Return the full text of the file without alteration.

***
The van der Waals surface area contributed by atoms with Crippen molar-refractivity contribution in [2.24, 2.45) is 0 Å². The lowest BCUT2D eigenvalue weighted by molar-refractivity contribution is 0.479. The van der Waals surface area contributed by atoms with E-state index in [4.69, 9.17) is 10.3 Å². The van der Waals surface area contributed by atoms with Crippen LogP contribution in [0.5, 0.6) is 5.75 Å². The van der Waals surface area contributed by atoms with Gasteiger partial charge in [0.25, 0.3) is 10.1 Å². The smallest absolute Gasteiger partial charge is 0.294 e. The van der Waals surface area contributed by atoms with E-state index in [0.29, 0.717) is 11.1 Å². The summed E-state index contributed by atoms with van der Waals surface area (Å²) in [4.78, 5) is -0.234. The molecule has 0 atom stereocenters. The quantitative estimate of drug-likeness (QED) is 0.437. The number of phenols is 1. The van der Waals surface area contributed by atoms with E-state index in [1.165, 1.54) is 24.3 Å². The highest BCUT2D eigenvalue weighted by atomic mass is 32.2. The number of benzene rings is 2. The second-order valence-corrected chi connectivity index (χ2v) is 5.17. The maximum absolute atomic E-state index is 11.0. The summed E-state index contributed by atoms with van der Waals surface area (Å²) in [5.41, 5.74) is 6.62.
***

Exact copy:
The van der Waals surface area contributed by atoms with Crippen molar-refractivity contribution in [2.24, 2.45) is 0 Å². The lowest BCUT2D eigenvalue weighted by molar-refractivity contribution is 0.479. The van der Waals surface area contributed by atoms with E-state index in [4.69, 9.17) is 10.3 Å². The van der Waals surface area contributed by atoms with Crippen LogP contribution in [0.5, 0.6) is 5.75 Å². The van der Waals surface area contributed by atoms with Gasteiger partial charge in [0.25, 0.3) is 10.1 Å². The smallest absolute Gasteiger partial charge is 0.294 e. The van der Waals surface area contributed by atoms with E-state index in [0.29, 0.717) is 11.1 Å². The summed E-state index contributed by atoms with van der Waals surface area (Å²) in [4.78, 5) is -0.234. The molecule has 0 atom stereocenters. The quantitative estimate of drug-likeness (QED) is 0.437. The number of phenols is 1. The van der Waals surface area contributed by atoms with E-state index in [1.165, 1.54) is 24.3 Å². The highest BCUT2D eigenvalue weighted by atomic mass is 32.2. The number of benzene rings is 2. The second-order valence-corrected chi connectivity index (χ2v) is 5.17. The maximum absolute atomic E-state index is 11.0. The summed E-state index contributed by atoms with van der Waals surface area (Å²) in [5.41, 5.74) is 6.62.